Cyprus Mail

German firms cashing in on Greece-Turkey sea dispute

File photo

By Prometheus

The war of confrontational declarations rages on in the Eastern Mediterranean Sea littoral states: statements and counter-statements, arguments and counter-arguments are exchanged on a daily basis between Turkish officials and their Greek and Greek Cypriot counterparts. Occasionally, Israeli counterparts enter into fray. In the world of politics much is about appearance and posturing, geared towards winning over domestic audiences.

The overwhelming majority of international observers converge to the view that potentially rich East Mediterranean gas and oil fields may remain unexploited due to political and practical obstacles.

The Greek and Cypriot diplomacy, understandably, had to react to the fait accompli of the recent Turko-Libyan accord. As I explained in my last article, this took the form of reactive as opposed to proactive diplomacy. Nevertheless, Nikos Dendias, the Greek Foreign Minister shuttled on the Greek Republic’s jet to Benghazi to talk to General Haftar, he saw the Saudis, the Egyptians and other minor Gulf players in an effort to thwart Erdogan’s grand plan of establishing the centenary Republic of Turkey Mavi Vatan (Blue Homeland).


In the meantime, the Turkish President repeated Ankara’s claims to more or less half the Mediterranean Sea resources, a few weeks ago, (22 December 2019) at a launching ceremony for the new Pirireis submarine at the Gölcük Shipyard, northwestern Turkey. TV cameras showed Erdogan, wearing the protective shipyard helmet, inaugurating welding work on a fifth submarine. Realistically speaking, Turkey is making big strides in bolstering its naval power: the country plans to produce a new submarine every year between 2022 and 2027.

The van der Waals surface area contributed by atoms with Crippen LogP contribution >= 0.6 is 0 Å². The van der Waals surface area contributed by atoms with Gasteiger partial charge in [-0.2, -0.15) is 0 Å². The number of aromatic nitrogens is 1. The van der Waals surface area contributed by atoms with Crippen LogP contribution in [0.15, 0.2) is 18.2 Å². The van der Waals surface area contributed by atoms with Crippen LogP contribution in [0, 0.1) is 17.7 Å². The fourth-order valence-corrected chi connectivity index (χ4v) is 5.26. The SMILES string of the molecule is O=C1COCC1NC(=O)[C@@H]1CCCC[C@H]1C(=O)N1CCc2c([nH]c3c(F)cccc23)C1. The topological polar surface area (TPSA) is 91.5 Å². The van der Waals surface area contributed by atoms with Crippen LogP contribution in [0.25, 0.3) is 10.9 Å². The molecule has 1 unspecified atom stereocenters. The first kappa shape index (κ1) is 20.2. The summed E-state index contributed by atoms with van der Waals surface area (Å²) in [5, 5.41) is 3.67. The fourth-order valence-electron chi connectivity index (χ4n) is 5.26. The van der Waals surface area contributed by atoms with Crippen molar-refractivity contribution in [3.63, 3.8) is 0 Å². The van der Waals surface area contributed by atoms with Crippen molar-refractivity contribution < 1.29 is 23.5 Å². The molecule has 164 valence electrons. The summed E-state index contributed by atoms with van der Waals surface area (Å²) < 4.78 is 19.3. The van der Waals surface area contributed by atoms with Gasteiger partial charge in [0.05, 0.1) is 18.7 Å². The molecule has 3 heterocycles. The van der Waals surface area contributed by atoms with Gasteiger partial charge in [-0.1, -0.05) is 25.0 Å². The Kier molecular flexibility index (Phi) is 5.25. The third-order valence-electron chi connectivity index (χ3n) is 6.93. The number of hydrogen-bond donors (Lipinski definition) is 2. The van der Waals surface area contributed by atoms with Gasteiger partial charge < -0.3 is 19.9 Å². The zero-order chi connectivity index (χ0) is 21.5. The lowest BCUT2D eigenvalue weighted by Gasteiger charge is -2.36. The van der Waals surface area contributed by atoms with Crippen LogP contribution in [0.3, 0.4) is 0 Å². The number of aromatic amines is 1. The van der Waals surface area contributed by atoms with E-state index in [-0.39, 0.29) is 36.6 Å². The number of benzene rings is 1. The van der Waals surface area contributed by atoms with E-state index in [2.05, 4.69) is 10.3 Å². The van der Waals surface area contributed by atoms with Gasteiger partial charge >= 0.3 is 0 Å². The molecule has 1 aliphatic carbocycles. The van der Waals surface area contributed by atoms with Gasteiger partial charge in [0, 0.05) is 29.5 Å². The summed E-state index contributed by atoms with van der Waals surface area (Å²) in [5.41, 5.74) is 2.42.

This means that, in seven years from now, Ankara will have 18 submarines patrolling the Aegean and the Mediterranean Seas: increasing its underwater naval power by 50 per cent from the current 12 submarine vessels in service. Lest we forget, the deal with the German corporation ThyssenKrupp Marine Systems (TKMS) to launch the New Type Submarine Project was signed in 2009. Under the terms of the contract, Turkey has been developing six new Type-214 Air Independent Propulsion (AIP) submarines.

Ironically, in the same year the Greek government terminated the Neptune II submarines’ modernisation programme because of a dispute with the above-mentioned TKMS, the same German company that is the high technology ship-building procurer in the Mavi Vatan grand project.

Nevertheless, in 2014, the Greek Navy further modernised the Poseidon-class submarine Okeanos by adding an Air Independent Propulsion (AIP) system and an Integrated Sensor Underwater System (ISUS) combat management system.

A year ago, in December 2018 the Greek Armed Forces’ Council of Chiefs of the General Staff approved two programmes to acquire 36 533-mm torpedoes for the four Papanikolis-class submarines as well as the Okeanos submarine.

Another irony of the Greco-Turkish arms race is that the Hellenic Shipyards are owned by the German company Howaldtswerke-Deutsche Werft (HDW). Consequently, the Greek Navy fleet of 11 submarines was entirely imported from Germany by HDW.


The Greek-German deal for the modernisation of the Greek Navy submarine fleet has been plagued by corrupt practices. The corruption story is too long to be described in this limited space. It suffices to say that five years ago, the Greek Government submitted a seven-billion euro compensation claim against TKMS and Abu Dhabi Mar – the defence firm and shipyard responsible for the order. Athens sent a 200-page file to the International Court of Arbitration (ICC) in which it argued that Greece’s international position was compromised and its position in NATO was undermined by the failure to supply the submarines. What was the upshot of all this? The Greek taxpayer paid a huge bill for damaging the country’s international position!

Indeed, the bribery allegations were found to be true. In March 2019, eight individuals including Greek defence ministers and Ferrostaal employees – another German partner company – were sentenced for money laundering and for accepting bribes.

Whether any Turkish defence officials are involved in baxisi exchanges with TKMS officials we do not know, but one thing is certain- all these years German defence companies have been striking lucrative multi-billion euros deals with the countries on both sides of the Aegean Sea but not a cubic centimetre of Greek or Turkish gas nor a drop of Greek or Turkish oil has been exported to Germany …

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